Smartest Ways to Borrow from Investment Accounts

Written By Jeff Hindenach
Last updated November 12, 2017

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protect your money
Investing
March 31, 2015

Simple. Thrifty. Living.

There are countless reasons you may need to borrow money from your investment and retirement accounts, from paying off credit card debt to purchasing a home. However, it’s important to borrow this money the right way in order to avoid tax penalties and other costly fines. Here is a guide to the best way to borrow money and keep unwanted costs to a minimum.

It’s possible to borrow from your 401(k) through a loan. In fact, you’re permitted to borrow up to $50,000 or half of your total 401(k) balance, but whichever one provides you with less money is what you’ll be eligible for. For instance, if you have $200,000, you will only be permitted to borrow $50,000, which is the maximum amount. However, if you have $60,000 in your 401(k), then you’ll only be permitted take out $30,000.

While not all employers allow you to take out a loan against your 401(k), larger employers do. The benefits of this approach is you won’t owe any taxes or penalties related to this borrowing as long as you borrow this money the right way.

This 401(k) loan must be done the right way. If you depart from your job, your former employer will likely want the money back — and fast. If you can’t pay your old employer back, they will treat your withdrawal like an early distribution. At that point, you’ll be hit with interest and penalties. However, this method is in general an excellent way to borrow money if you need it fast and you’re fairly confident you’ll be staying with your current employer.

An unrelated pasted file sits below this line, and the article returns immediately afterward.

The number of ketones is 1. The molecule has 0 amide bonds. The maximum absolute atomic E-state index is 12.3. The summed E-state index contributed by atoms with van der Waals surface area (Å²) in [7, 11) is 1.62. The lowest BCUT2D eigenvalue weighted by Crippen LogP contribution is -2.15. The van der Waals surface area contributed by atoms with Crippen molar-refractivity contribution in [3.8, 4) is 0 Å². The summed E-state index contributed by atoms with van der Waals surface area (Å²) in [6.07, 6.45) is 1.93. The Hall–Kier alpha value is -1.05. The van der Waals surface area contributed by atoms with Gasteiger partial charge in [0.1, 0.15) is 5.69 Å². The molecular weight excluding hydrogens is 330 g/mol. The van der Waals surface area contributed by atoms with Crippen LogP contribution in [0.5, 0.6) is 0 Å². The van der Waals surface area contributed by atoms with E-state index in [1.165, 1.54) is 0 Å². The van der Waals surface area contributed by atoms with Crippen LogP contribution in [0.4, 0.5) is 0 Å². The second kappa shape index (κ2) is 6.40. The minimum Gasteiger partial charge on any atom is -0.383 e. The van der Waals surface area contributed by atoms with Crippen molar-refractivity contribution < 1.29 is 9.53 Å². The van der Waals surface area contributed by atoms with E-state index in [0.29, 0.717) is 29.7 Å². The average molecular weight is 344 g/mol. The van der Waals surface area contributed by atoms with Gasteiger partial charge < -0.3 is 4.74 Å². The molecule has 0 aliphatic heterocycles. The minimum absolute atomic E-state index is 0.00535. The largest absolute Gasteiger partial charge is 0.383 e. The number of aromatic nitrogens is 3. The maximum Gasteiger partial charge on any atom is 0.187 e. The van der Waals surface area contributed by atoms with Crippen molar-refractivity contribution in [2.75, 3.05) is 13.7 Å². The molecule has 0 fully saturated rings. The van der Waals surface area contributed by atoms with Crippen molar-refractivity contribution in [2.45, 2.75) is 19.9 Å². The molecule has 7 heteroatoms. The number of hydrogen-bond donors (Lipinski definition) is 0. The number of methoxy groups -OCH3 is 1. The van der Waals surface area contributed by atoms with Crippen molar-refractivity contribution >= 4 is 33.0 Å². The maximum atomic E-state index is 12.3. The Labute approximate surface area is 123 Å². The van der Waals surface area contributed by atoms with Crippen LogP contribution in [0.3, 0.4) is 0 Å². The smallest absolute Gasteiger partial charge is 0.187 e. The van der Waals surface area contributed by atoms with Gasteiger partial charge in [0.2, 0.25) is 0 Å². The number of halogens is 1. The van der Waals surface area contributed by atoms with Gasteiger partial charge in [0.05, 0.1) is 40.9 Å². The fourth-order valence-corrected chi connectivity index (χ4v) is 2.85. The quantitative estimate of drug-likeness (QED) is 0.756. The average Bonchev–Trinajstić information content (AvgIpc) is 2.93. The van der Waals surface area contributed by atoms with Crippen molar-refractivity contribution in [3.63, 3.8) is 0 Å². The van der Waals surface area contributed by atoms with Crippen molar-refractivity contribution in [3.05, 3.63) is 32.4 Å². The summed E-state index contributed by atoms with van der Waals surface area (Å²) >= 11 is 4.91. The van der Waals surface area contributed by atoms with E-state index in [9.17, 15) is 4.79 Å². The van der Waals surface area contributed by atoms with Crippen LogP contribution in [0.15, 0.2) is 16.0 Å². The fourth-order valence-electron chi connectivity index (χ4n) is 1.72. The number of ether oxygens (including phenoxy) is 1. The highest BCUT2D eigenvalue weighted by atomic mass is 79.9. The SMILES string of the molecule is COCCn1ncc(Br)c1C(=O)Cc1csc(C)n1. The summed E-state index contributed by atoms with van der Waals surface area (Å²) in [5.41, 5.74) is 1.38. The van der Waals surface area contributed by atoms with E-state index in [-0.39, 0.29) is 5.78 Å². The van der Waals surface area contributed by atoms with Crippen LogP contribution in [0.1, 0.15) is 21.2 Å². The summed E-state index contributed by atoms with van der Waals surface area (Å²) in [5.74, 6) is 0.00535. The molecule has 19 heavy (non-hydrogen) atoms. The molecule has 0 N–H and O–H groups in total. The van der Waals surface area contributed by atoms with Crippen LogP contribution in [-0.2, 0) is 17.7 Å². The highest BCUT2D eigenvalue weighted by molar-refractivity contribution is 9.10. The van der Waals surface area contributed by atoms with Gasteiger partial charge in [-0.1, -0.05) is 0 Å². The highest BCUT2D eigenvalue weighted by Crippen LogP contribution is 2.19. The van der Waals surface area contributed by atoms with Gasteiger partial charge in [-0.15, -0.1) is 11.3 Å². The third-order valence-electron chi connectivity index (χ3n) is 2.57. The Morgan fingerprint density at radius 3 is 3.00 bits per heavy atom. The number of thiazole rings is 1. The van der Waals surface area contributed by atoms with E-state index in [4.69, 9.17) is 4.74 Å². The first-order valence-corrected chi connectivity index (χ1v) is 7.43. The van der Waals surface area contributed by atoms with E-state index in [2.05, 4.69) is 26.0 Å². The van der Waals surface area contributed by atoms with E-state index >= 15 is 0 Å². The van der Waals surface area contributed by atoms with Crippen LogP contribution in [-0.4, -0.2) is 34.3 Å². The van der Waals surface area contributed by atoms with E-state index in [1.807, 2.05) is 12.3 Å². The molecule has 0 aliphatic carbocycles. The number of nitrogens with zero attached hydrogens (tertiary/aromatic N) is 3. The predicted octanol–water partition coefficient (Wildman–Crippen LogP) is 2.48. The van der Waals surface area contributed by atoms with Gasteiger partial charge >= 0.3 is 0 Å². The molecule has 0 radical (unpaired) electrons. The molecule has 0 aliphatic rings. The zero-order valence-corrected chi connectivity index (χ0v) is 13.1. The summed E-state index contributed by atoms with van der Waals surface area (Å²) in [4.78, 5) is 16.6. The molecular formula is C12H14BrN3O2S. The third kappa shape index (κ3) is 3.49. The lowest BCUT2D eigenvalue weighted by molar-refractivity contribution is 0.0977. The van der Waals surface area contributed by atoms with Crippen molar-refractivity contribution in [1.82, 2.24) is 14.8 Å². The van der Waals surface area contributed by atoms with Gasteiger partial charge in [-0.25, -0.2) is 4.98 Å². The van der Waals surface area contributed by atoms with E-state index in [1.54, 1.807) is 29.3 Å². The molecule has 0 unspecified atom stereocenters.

At the same time, it’s also important to ensure that you repay your loan on a quarterly basis. It must be repaid in an amortized manner, which includes both the initial principal and subsequent interest. While the interest you pay on this loan goes directly back into your own 401(k), the downside is that this interest is not tax-deductible.

If you make a payment within a 90-day timeframe, you could be hit with taxes and a 10 percent penalty from the IRS. Furthermore, you will in most cases be required to pay back this loan within 5 years, unless you used the loan for a down payment on your house.

To put it simply, you are severely restricted in terms of borrowing against your IRA. You can’t use your IRA as collateral on a loan, and you can’t use your IRA to borrow against and you are not permitted to borrow money from your IRA account directly.

However, there is one exception to this general rule, which can provide you with temporary money. Essentially, you can “borrow” money from your IRA account with a rollover, but you need to exercise extreme caution when borrowing money through this method.

Basically, you request a check from your old account and roll it over into the new one. However, you have 60 days to put this money back into a different IRA. If you fail to do this, the IRS will categorize your withdrawal as an early distribution. That means you’ll be hit with tax and a 10 percent penalty if you’re younger than 59 and a half.

Using these methods, you can effectively borrow from your retirement accounts without getting hit with excessive penalties or taxes. However, it’s important to follow the rules and guidelines regarding these borrowing methods to protect your finances and future retirement money.

About the Author

Jeff Hindenach

Jeff Hindenach is the co-founder of Simple. Thrifty. Living. He graduated from Bowling Green State University with a Bachelor's Degree in Journalism. He has a long history of financial journalism, with a background writing for newspapers such as the San Jose Mercury News and San Francisco Examiner, as well as writing on personal finance for The Huffington Post, New York Times, Business Insider, CNBC, Newsday and The Street. He believes in giving readers the tools they need to get out of debt.

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